With President Obama in Moscow, America’s attention has been focused anew on its former cold war adversary. But nearly two decades after the fall of Communism, Russia remains an enigma to many Americans.

In an excellent example of explanatory journalism, Clifford J. Levy, a Pulitzer Prize-winning New York Times journalist, offers a simple six-step guide to “decoding Russia.”

Mr. Levy’s broad ideas about modern Russia are quite perceptive and accurate (no earth-shattering revelations), and should be read by every American who wants to gain a better understanding of the new Russia.

They reflect a strong understanding of what makes Russia tick – an understanding no doubt fed by Mr. Levy’s command of Russian and his efforts to reach out to Russian readers and sources.

Through all of Mr. Levy’s points runs a common thread – to understand Russia today, one needs to have an accurate understanding of Russia’s past. As I’ve written about before, this includes an appreciation for the massive toll of World War II – the Great Patriotic War – on Russia, and Russia’s perception that it bore the brunt of the conflict.

Beyond World War II, it’s important to acknowledge that Russians have a mixed view of their past – and that for many, the Soviet system had favorable aspects, while the current capitalist system has its pluses and minuses as well.

For more on what you need to know to understand Russia, including a brief overview of Russia’s take on former president and current Prime Minister Vladimir Putin (TIME Magazine’s 2007 Person of the Year), check out Mr. Levy’s piece.

Have your own questions about Russia? Leave them in the comments or send me an email, and I’ll do my best to answer them.

Tomorrow – Kronstadt

Over the last few weeks, I’ve been exploring some of St. Petersburg’s 20th century historical sites.

Tomorrow, I’ll be venturing outside the city to the island and naval base of Kronstadt, about 20 miles west in the Gulf of Finland.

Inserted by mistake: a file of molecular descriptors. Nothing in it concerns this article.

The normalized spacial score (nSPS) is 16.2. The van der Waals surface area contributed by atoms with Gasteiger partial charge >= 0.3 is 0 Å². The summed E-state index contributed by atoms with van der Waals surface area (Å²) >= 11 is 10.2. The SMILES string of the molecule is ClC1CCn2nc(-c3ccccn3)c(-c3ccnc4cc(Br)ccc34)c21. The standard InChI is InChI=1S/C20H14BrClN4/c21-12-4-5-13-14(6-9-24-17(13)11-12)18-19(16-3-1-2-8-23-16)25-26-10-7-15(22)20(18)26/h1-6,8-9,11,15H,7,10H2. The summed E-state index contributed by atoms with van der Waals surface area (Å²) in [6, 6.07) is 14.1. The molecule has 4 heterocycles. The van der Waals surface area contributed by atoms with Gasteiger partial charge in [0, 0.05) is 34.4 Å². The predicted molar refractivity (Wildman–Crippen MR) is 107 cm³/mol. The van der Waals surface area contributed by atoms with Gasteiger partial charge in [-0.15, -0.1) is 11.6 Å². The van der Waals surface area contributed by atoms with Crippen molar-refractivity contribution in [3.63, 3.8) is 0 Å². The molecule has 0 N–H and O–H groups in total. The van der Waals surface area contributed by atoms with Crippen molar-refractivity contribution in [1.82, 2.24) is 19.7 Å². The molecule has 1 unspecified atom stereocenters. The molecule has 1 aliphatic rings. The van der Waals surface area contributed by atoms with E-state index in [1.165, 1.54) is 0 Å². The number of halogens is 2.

Kronstadt was the linchpin of St. Petersburg’s naval defenses at the turn of the twentieth century, and a line of forts on and near the island defend the city from the sea.

But in 1917, during the Bolshevik Revolution, the sailors at Kronstadt mutinied, killing their commanding officers. Due to this revolt, the sailors became known as some of the most pro-Red forces in Russia.

In 1921, however, as Lenin solidified control over the Soviet Union, the sailors became disenchanted with heavy-handed Bolshevik tactics, such as the violent suppression of strikes and the imposition of censorship. In early March, the sailors issued a set of demands, angering Bolshevik leaders.

Days later, 60,000 Red Army troops were ordered to attack Kronstadt across the ice from Petrograd (St. Petersburg). The troops suffered heavy casualties in their assault—the ice offered no protection from Kronstadt’s guns—and some had to be forced into battle by the Cheka, the KGB’s precursor.

By mid-March, the rebellion had been suppressed, at the cost of at least 10,000 Red Army soldiers and perhaps 1,000 to 2,000 Kronstadt rebels.

The 1921 Kronstadt rebellion was seen in the West as a sharp rebuke to the Soviet manifestation of Communism. On March 1, 1956, the 35th anniversary of the revolt and a few days after Khrushchev’s (not-so-secret) Secret Speech denouncing Stalinism, the New York Times wrote in an editorial:

In sorrow tinged with hope friends of freedom the world over today marks the thirty-fifth anniversary of the beginning of the Kronstadt Rebellion, which, though drowned in blood by Lenin and Trotsky, serves even today to remind us of the Russian people’s love for liberty.

Beyond a large and beautiful cathedral, I’m not sure what there is to see at Kronstadt. But there’s no way I could leave St. Petersburg without spending a day on an island steeped in so much history.

Long days, cold showers

In major Russian cities, hot water is produced centrally in big plants and then pumped out to individual buildings. This saves Russians the expense of a hot water heater.

But during the two weeks each summer when those plants and pipes get their needed maintenance, it costs everyone their hot water.

(Read Pulitzer Prize winning journalist Clifford Levy’s account of the hot water shutoff in Moscow in the New York Times here.)

In my district of St. Petersburg, the hot water was turned off yesterday, and will remain off for about two weeks.

Generally, residents of St. Petersburg cope by bathing at the homes of friends in different districts or by heating their water on the stove and taking sponge baths. I’ve also been told that some people shower less, which should make the metro rides a bit more fun.

We, of course, don’t have friends in other parts of the city to bum showers from.

But luckily for us, our apartment actually has a small hot water heater in it. It should provide for some lukewarm showers, if it works.